By Weiyi Lim
Tuesday, January 22, 2013
China's securities regulator said intervention in the nation's stock
market is necessary at "key moments" because it isn't mature, the
official Xinhua News Agency reported.
"Volatility is high, and don't forget, China is still a
developing country," Xinhua quoted China Securities Regulatory
Commission Chairman Guo Shuqing
as saying at a national securities and futures supervision meeting.
Net share purchases by China's social security fund were 42.8 billion yuan ($6.9 billion) last year and totaled 42.7 billion yuan by qualified foreign institutional investors, Xinhua
cited Guo as saying. They were the biggest net
purchasers, Xinhua reported.
Shanghai Composite Index (SHCOMP) erased a 1.2 percent loss and rose 0.3
percent after Guo's comments. The gauge resumed its decline in the afternoon
to end the day 0.6 percent lower at 2,315.14 after Xinhua said in an unsigned
commentary after Guo's remarks that intervention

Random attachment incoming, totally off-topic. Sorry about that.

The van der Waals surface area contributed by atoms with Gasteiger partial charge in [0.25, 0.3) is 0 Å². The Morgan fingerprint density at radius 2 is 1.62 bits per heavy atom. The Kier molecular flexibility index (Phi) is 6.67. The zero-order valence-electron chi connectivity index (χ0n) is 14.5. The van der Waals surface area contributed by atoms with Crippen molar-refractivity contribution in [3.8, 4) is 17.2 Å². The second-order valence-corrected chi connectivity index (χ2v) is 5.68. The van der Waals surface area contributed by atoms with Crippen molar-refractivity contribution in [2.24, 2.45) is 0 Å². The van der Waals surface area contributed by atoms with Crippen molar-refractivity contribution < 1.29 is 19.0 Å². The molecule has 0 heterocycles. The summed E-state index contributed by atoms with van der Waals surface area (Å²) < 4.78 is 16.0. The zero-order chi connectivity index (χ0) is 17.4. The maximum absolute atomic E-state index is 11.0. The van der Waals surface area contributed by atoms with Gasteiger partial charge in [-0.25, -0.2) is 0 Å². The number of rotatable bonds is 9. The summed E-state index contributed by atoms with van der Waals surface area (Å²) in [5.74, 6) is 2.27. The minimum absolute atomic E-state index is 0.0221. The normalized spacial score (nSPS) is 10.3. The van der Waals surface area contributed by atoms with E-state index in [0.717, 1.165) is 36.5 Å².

may have a negative impact. The immaturity of a market shouldn't become an
"excuse" for regulators to step in, Xinhua said in the commentary,
which was posted on its Weibo microblog
The Shanghai Composite's 10-day volatility rose
to 23.3 today, the highest level since Dec. 26, data compiled by Bloomberg
show. The index has rebounded 18 percent since reaching an almost four-year
low on Dec. 3 on optimism that Chinese economic growth will recover.
Guo said foreign institutional
investors have stabilized China's stock market, Sina.com reported on Jan. 16.
The official was cited by the Shanghai Securities News the same day as saying
China would push forward capital market reforms and deepen reform of initial
Regulators have accelerated approvals for overseas firms to buy
securities from Chinese markets. The State Administration of Foreign Exchange
awarded $15.8 billion of quotas for qualified foreign institutional investors
to trade stocks and bonds in 2012, according to regulatory data compiled by
Bloomberg. That's more than
the previous five years combined.
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